What type or breed of cat was Bagpuss?

Bagpuss was a striped tabby moggy. In other words, a mackerel tabby random bred or mixed breed cat. He was not a purebred cat. It is rare for the creators of fictional cats to think of specific cat breeds. Bagpuss was meant to be a marmalade cat (red tabby) but the business that manufactured him made him pink because something went wrong with the dying process. The creators of Bagpuss, Peter Firmin and Oliver Postgate, accepted the error. I guess they thought it looked just fine although of course pink cats don’t exist in real life. They thought it was a fortuitous mistake which made Bagpuss stand out more and made him look more interesting.

An important point is that Bagpuss was a real cat rather than an animated cartoon. He was made and you can see him with Postgate.

Oliver Postgate being advised by Bagpuss in the studio, 1974
Oliver Postgate being advised by Bagpuss in the studio, 1974. Image: BBC.
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Bagpuss
Bagpuss. Photo in the public domain.

“It should have been a ginger marmalade cat but the company in Folkestone dyeing the material made a mistake and it turned out pink and cream. It was the best thing that ever happened,” said Firmin.

Bagpuss was first aired on February 12, 1974. The filming was created with “stop motion animation”. This is animation in which the objects in front of the camera are moved very slightly and photographed. The photographs are then strung together to make a film and the objects appear to move. It creates a charming innocence in my opinion.

Bagpuss, as the name tells us, was a cat made from “saggy old cloth”. He lived in a shop owned by a little girl called Emily. The shop did not sell anything. It was a home for lost property.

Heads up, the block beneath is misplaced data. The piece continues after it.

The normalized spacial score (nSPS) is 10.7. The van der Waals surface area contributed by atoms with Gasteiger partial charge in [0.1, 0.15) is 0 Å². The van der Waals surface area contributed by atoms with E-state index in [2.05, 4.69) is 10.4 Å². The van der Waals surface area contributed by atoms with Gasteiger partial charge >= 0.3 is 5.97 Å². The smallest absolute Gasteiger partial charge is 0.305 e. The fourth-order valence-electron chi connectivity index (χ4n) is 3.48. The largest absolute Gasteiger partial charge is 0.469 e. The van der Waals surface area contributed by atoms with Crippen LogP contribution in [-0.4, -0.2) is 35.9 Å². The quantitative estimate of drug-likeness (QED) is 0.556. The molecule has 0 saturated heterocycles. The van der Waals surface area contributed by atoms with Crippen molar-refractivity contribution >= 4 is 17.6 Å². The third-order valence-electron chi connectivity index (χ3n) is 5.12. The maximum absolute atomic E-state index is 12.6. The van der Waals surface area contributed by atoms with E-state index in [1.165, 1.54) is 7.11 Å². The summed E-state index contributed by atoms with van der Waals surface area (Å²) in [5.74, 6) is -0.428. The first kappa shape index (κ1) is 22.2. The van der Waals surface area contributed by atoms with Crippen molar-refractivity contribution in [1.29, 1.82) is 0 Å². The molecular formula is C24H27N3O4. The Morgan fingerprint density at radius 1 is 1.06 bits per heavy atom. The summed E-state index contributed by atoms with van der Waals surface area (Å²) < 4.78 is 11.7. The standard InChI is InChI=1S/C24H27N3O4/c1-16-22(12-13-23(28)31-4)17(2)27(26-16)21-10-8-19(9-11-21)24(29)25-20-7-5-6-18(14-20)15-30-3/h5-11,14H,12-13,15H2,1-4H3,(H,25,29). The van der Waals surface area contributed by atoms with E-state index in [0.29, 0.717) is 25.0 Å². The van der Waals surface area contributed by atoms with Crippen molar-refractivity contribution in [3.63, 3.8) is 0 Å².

Only 13 episodes were made but it has retained his popularity down the generations. The BBC tells us that it was voted the all-time favourite children’s programme in 1999.

https://youtu.be/zqGqQ8AdYCs

The creators of Bagpuss set up the production company Smallfilms. This business produced other favourite children’s program such as The Clangers (969), Ivor the Engine (1958) and Noggin the Nog (1959).

Emily was not a fictional character but Peter Firmin’s daughter. She wore a dress made by her mother, Joan. In real life Emily worked as an artist.

The professor in the films, woodpecker professor Yaffle, was based on the philosopher Bertrand Russell. Postgate had once met Bertrand Russell.

The Smallfilms website says:

“Bagpuss is a magical cat. When he wakes up, all his friends come to life.”

And:

All in all, he’s just an old, saggy cloth cat. Baggy, and a bit loose at the seams. But Emily loved him.

Bagpuss and characters
Bagpuss and characters. Photo in public domain.

The long title sequence to the Bagpuss series of animated films was designed to look like it was a set at the turn of the 20th century. It was filmed in 1974 when Emily was aged eight.

Bagpuss was filmed in Peter Firmin’s barn in Blean just outside Canterbury, UK.

The opening shot of each episode is in sepia with Emily in clothes that appear to be from Edwardian times. After Emily leaves Bagpuss comes to life with Postgate providing his voice. The film changes to colour.

Below are some articles about cartoon cats.

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